the emitting sources or particle precursors and also on atmospheric conditions. Some PM components—Including nitrate species, organic species, and water—are semivolatile and repartition between the gas and particle phase depending on environmental factors such as temperature, relative humidity, or the composition of the PM. For modeling and monitoring purposes the composition of dry atmospheric PM is generally reduced to a few major categories. Commonly identified components include sulfates, nitrates, organic carbon, elemental or black carbon, sea salt, soil or crustal material, and specific elements of interest, such as Pb. The health effects associated with exposure to these individual components are not well characterized and are likely to vary signficantly.

Primary and Secondary Sources PM is emitted from both natural and anthropogenic sources, and its components are both primary (directly emitted) and secondary (formed in the atmosphere). Direct natural emissions come from wildfires, sea spray, and resuspension of organic matter such as leaf litter. The first of these produces primarily PM2.5, while the latter two are mainly PM10. Mineral dust has both natural and anthropogenic origins: it is lofted from arid and semiarid regions and can be mobilized by agricultural or construction activities. Its emission rates are especially susceptible to climate conditions. Combustion of fossil fuels and biofuels is a large primary anthropogenic source. Combustion processes are the only sources of black carbon, which together with “brown” carbon1 has an important role in PM light absorption. Sources of secondary PM precursors (gases leading to particulate matter through atmospheric reactions) include gaseous vegetative emissions, motor vehicle emissions, and wood-smoke emissions. Reduced sulfur and nitrogen compounds are oxidized to the particulate components sulfate and nitrate, respectively. Ammonium is a common cation (positively charged ion) incorporated from the gas phase into the particle phase to neutralize these acid secondary species, although sodium, calcium, and other cations derived from sea salt or minerals are also often present.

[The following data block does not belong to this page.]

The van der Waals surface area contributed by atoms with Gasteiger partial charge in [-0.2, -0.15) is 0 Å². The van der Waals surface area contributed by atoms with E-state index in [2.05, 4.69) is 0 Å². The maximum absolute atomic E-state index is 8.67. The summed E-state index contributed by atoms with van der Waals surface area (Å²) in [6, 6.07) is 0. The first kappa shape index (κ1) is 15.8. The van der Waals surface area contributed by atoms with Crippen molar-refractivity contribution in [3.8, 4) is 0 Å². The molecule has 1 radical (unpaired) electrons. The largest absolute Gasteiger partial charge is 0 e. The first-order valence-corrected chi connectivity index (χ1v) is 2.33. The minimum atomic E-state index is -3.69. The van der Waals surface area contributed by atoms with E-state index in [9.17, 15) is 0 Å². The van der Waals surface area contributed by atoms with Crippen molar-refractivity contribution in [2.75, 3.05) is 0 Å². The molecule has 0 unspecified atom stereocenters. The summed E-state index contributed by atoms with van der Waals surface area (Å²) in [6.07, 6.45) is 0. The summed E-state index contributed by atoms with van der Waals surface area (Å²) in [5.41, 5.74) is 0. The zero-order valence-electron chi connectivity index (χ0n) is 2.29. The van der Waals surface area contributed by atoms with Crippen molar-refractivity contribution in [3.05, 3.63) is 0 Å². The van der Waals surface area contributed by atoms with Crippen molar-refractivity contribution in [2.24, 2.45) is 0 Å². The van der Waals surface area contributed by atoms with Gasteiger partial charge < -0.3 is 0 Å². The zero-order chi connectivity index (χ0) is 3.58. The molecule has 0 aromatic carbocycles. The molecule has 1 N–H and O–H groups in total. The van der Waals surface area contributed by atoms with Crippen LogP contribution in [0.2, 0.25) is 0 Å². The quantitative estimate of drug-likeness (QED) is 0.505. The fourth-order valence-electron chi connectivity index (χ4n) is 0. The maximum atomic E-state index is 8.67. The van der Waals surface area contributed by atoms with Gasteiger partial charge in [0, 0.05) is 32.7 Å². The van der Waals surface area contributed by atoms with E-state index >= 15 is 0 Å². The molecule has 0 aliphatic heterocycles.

Mass or Number? Regulations and many measurement strategies have focused on characterizing the mass concentrations of PM, but for some health and welfare effects size or number concentrations may be the more relevant characteristic. This question is still unresolved. As discussed above PM differs from gaseous pollutants because it is a complex mixture with


“Black carbon” refers to combustion-generated carbonacous aerosol that strongly absorbs visible light. “Brown carbon” refers to carbonaceous particles that are optically in between strongly absorbing black carbon and nonabsorbing organic carbon, formed largely by inefficient combustion of hydrocarbons.

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